IGN can exclusively reveal a seven-minute video showcasing Six Days in Fallujah’s “Procedural Architecture” technology, which aims to deliver a more authentic wartime experience that will re-shape the entire battlefield each time the game is played.

This new tech developed by Highwire Games and Victura, which you can see in action in the video below, was inspired by Marines who told the team that “they never knew what was waiting behind the next door.”

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“Memorizing maps is fake. It’s that simple,” says Sgt. Adam Banotai, who led a squad of Marines block-by-block through Fallujah. “Clearing an unfamiliar building or neighborhood is terrifying. You have no idea what’s about to happen, and this is one of the reasons we experienced such high casualties.”

“Procedural Architecture” hope to communicate this aspect of war to the player in some small way. The game engine will assemble every room in every building procedurally, and this will even occur if a player needs to retry a particular section multiple times. The goal is to make every encounter feel like a new and unknown one.

We spoke to Six Days in Fallujah’s Peter Tamte and Jaime Griesemer for our latest IGN Unfiltered, and they discussed more about this tech, and how the team spent “months bordering on years” developing it.

“So, when we heard over and over from these guys, you never knew what to expect anytime you went in a house, anytime you opened a door, you could not anticipate what was going to happen on the other side,” Griesemer said. “And in a traditional video game, that applies to the first time you play, right? You’re playing through a campaign mission, you kick open the door, it’s an ambush; there’s a guy over there, there’s a guy over there. And maybe you don’t succeed, maybe they get you, right? You revert back to a checkpoint, you come back to the same door. You already have a beat on the first guy before you even open the door, right?

“That is not the experience that these guys had, right? They got one shot. And how are we going to recreate that in a game? So we spent literally months bordering on years developing this technology that allows us to recreate entire sections of the city dynamically. So, not only do you not know what’s going to happen when you kick open the door, but me as a designer, I don’t know, right? I didn’t go in and play and set up the scripting and all those stuff, it’s generated.”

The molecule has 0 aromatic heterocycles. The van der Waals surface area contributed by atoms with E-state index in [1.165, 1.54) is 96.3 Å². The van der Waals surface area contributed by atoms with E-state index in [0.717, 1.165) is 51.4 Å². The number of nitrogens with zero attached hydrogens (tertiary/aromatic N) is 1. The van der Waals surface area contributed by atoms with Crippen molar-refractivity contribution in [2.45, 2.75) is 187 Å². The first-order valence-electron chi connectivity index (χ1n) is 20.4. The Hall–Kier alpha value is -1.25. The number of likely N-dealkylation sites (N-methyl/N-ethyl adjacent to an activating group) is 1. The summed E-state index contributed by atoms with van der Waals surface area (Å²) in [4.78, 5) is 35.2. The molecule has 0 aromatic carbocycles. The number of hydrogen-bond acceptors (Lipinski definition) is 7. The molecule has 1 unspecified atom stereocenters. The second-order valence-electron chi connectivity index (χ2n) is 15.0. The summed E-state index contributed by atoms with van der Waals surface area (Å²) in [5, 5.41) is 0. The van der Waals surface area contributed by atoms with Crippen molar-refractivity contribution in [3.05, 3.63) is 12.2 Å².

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This tech is meant to give players a way to feel “just a little bit of what it must’ve been like” to be in this battle. While Griesemer acknowledges Six Days in Fallujah doesn’t even come close to the experience of actual war, he hopes it will offer players context when they go into one of the included testimonials and hear a Marine talking about how he was afraid every time he opened a door.

Another big challenge for Highwire Games was making it “as easy for you to order your team to do something as it is to fire your weapon.” Teamwork and coordination are essential for survival in hostile situations, and the team wanted to make sure they made this an integral and accessible part of the game.

“How do you create enemies that are actually using tactics that require a coordinated team to overwhelm them? And number two, how do we make it as easy for you to order your team to do something as it is to fire your weapon? Fundamentally, if we can make it as easy to direct your team as it is to fire a weapon, then that becomes as powerful a tool for the player as the weapon. And so that’s where we get the Go command, and that’s Jaime’s, that’s some brilliant thinking on how to do that,” Tamte explained.

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Hand signals are meant to be contextual so as to not confuse players, and seem to be of similar function to the ping system in games like Apex Legends. If you point at a location, your team will know to go there, if you point at an enemy, your team will know to target them or lay down suppression fire, etc.

“And if you’re pointing at a door, when you say go, it means stack up on that door because we’re going through it,” Griesemer said. “And if you’re pointing at a corner, it means secure that corner, watch that corner because I’m going to go this way, but I need somebody watching, it’s a 360 battlefield, I need somebody watching that way. You can’t do elaborate three-part plans with your AI, but it’s very responsive, it’s happening constantly, as you’re going through a house, you’re able to just manage your team as you’re also trying to focus on a bunch of other things. And then that extends to the co-op experience too, right? If we’re playing together, I don’t have to just describe an elaborate plan. I can just give you the appropriate go command and you see it on your screen. You’re like, okay, I understand what we’re doing.”

Six Days in Fallujah is set to be released in 2021 on PC and consoles, and pulls from the real-life events of the Second Iraq War – it’s been a controversial project ever since it was originally announced in 2009. The game was subsequently resurrected by Victura and Highwire.

We recently spoke to a number of Arab and Iraqi game developers, members of the video game community, and a US military veteran about how Six Days in Fallujah is both complicated and painful for those who are connected to the real events the game is attempting to depict.

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Adam Bankhurst is a news writer for IGN. You can follow him on Twitter @AdamBankhurst and on Twitch.
Source: IGN Video Games All
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